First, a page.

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From the BAR FB page.

From the BAR FB page.

Cooking and eating will be different at Monmouth, because there will be camp kitchens.

This means two things that give me stomachaches: trying something new in public and sharing with strangers. How to alleviate this discomfort? Research, of course, because we don’t think our landlord wants to have an 18th century camp kitchen in our yard, even as an attraction or energy saving option. (Nor have we figured out how to ask him about the hanging-chicken-cooking experiment we want to try using the metal fire pit he lights for snuggling with his many girlfriends.) For more on camp kitchens, you can read John U. Rees’s article here, or check out the work done on the common British soldier in America by the 18th century Material Culture Center.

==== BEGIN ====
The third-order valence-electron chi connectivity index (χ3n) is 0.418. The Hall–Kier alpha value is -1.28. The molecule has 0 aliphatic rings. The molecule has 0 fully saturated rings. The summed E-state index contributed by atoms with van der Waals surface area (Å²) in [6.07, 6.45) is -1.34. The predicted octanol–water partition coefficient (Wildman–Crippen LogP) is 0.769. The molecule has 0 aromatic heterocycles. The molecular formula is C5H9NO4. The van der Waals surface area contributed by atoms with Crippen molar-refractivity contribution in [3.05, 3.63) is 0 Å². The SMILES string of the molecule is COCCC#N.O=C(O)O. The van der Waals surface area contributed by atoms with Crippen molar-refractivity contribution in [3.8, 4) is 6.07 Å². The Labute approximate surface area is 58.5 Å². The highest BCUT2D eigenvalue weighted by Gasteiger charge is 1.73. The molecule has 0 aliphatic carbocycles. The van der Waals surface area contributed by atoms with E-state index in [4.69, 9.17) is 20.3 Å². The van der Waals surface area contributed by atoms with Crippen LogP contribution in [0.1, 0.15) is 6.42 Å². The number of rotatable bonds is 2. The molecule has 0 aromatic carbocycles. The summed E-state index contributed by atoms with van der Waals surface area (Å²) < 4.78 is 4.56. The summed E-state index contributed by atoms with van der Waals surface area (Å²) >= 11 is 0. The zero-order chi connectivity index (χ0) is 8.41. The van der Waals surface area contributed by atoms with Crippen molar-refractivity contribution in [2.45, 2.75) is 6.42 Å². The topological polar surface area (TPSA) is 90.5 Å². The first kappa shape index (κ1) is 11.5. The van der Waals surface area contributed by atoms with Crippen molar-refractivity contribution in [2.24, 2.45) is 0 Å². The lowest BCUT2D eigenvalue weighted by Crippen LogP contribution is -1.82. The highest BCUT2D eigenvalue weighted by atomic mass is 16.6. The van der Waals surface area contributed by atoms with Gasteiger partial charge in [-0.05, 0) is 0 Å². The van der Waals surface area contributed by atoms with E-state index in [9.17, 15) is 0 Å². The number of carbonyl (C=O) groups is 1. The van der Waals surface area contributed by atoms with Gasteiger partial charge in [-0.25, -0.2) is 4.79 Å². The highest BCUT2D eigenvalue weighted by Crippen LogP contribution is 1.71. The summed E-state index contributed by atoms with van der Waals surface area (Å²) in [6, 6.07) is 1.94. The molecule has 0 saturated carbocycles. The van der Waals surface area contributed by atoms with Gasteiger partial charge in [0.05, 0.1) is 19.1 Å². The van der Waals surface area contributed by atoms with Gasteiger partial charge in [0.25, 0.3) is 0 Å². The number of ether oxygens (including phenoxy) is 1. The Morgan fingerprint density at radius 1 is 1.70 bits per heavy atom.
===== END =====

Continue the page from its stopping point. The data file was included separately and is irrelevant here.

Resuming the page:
"D" are the kitchens.

The circles are the kitchens.

With a camp kitchen, we can leave our three sticks at home. Kitchens are also far more authentic for a large camp (see the plan from von Steuben at right). I’ve also read that it’s quicker than cooking over an open fire, which is a plus.

A large heap of earth cannot be good in a downpour.

A large heap of earth cannot be good in a downpour.

The main downside that I can see to a camp kitchen is rain: from the photo and this drawing, you can imagine for yourself the results of a downpour. At least it’s going to be drier there by the end of the week…